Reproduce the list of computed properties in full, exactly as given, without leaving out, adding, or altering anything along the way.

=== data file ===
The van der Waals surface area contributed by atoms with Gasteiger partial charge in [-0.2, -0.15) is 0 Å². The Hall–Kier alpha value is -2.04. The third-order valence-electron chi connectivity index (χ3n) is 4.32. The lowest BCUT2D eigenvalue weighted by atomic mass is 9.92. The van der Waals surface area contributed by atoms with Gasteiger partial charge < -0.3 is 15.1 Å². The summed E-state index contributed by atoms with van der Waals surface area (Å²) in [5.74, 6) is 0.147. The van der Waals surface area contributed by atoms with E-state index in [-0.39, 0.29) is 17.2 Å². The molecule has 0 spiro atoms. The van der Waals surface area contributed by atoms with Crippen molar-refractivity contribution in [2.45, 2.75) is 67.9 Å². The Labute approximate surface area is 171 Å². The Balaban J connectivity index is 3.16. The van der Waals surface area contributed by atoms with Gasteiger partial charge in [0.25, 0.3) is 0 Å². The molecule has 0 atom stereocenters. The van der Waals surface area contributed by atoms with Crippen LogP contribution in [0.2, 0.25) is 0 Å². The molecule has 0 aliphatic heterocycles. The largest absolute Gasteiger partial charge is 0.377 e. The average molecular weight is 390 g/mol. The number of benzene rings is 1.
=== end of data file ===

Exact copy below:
The van der Waals surface area contributed by atoms with Gasteiger partial charge in [-0.2, -0.15) is 0 Å². The Hall–Kier alpha value is -2.04. The third-order valence-electron chi connectivity index (χ3n) is 4.32. The lowest BCUT2D eigenvalue weighted by atomic mass is 9.92. The van der Waals surface area contributed by atoms with Gasteiger partial charge < -0.3 is 15.1 Å². The summed E-state index contributed by atoms with van der Waals surface area (Å²) in [5.74, 6) is 0.147. The van der Waals surface area contributed by atoms with E-state index in [-0.39, 0.29) is 17.2 Å². The molecule has 0 spiro atoms. The van der Waals surface area contributed by atoms with Crippen molar-refractivity contribution in [2.45, 2.75) is 67.9 Å². The Labute approximate surface area is 171 Å². The Balaban J connectivity index is 3.16. The van der Waals surface area contributed by atoms with Gasteiger partial charge in [0.25, 0.3) is 0 Å². The molecule has 0 atom stereocenters. The van der Waals surface area contributed by atoms with Crippen LogP contribution in [0.2, 0.25) is 0 Å². The molecule has 0 aliphatic heterocycles. The largest absolute Gasteiger partial charge is 0.377 e. The average molecular weight is 390 g/mol. The number of benzene rings is 1.